Net Loss: Secondary Effects of City Budget Cut Proposals
The objective of this report is to examine the impact of cuts in City programs being contemplated by the Mayor to cope with looming budget deficits and cuts in aid from Albany and Washington.
We begin with a general look at the State and City economies, budgets, and proposed cuts. We do not attempt a comprehensive analysis of spending cuts and the effects on the economy of the proposed spending reductions, for at least these two reasons:
Direct, or primary, service cuts have been described in the proposed budgets of the State and City. The relevant documents are the Executive Budgets of the Mayor and Governor and a budget introduced in the State Senate. Unfortunately, the state documents are much less clear and specific than the City's budget, making even tentative projections sometimes difficult. But many program cuts are very specific. For example, the Governor has proposed significant reductions in home health care for Medicaid recipients. The magnitude of such a proposed spending cut is relatively easy to define, as is its immediate probable effect.
- The proposed cuts are still being reviewed by legislators in the City and in Albany.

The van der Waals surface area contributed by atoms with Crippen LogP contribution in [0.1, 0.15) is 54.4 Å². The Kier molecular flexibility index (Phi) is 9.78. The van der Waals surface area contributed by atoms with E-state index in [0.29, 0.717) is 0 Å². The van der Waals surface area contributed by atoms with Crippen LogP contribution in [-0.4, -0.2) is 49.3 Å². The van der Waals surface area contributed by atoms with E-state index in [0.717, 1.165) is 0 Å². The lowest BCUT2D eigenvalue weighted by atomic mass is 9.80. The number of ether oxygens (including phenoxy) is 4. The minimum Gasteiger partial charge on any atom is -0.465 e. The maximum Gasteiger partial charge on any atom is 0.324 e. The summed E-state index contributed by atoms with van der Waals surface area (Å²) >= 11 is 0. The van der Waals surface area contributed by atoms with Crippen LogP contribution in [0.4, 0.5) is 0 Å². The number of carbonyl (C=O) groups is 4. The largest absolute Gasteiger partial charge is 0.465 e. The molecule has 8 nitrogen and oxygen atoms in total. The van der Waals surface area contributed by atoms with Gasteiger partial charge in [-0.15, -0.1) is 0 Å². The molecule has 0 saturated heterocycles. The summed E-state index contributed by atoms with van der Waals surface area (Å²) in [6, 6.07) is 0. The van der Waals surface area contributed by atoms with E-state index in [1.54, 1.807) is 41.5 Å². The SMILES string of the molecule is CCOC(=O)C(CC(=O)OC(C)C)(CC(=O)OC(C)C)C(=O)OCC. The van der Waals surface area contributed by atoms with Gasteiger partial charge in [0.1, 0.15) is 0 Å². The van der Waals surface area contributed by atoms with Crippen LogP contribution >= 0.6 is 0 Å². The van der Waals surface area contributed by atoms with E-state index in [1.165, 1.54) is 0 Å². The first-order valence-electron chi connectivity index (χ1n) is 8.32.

- A comprehensive analysis of cuts on the City's economy would require making difficult, ultimately subjective, assumptions about how the cuts would change people's behavior. Behavioral changes by institutions and individuals that might be predictable if a change was small and introduced over time may not be predictable when changes are large and sudden, so that adding up service-cut effects may not be valid. For example, the revenue loss from a cut in the personal-income tax might or might not be offset by increased economic activity because of a change in individual behavior resulting from such a cut. Likewise, a reduction in spending might or might not trigger an unintended increase in illegal activity such as theft or drug trafficking as desperate people seek alternative income sources.
Our focus goes beyond the program cuts themselves to the secondary effects of cutting the programs -- the combined impact of the concentration and timing of the cuts on the population the programs were designed to serve. For example, some Medicaid recipients who previously received home health care may be forced into nursing homes and hospitals. The cost of nursing-home care is more expensive than the cost of home care, the savings attributable to the primary cut -- the home health care reductions -- may be entirely offset by the secondary effect of increased nursing-home costs.
Looking at secondary effects means considering the combined impacts of program reductions that have separate effects on services to the City's children, its poor and its sick, and on the governmental and contracting-agency workers who provide these services. What, in the end, will we be left with one or two years after the cuts are introduced?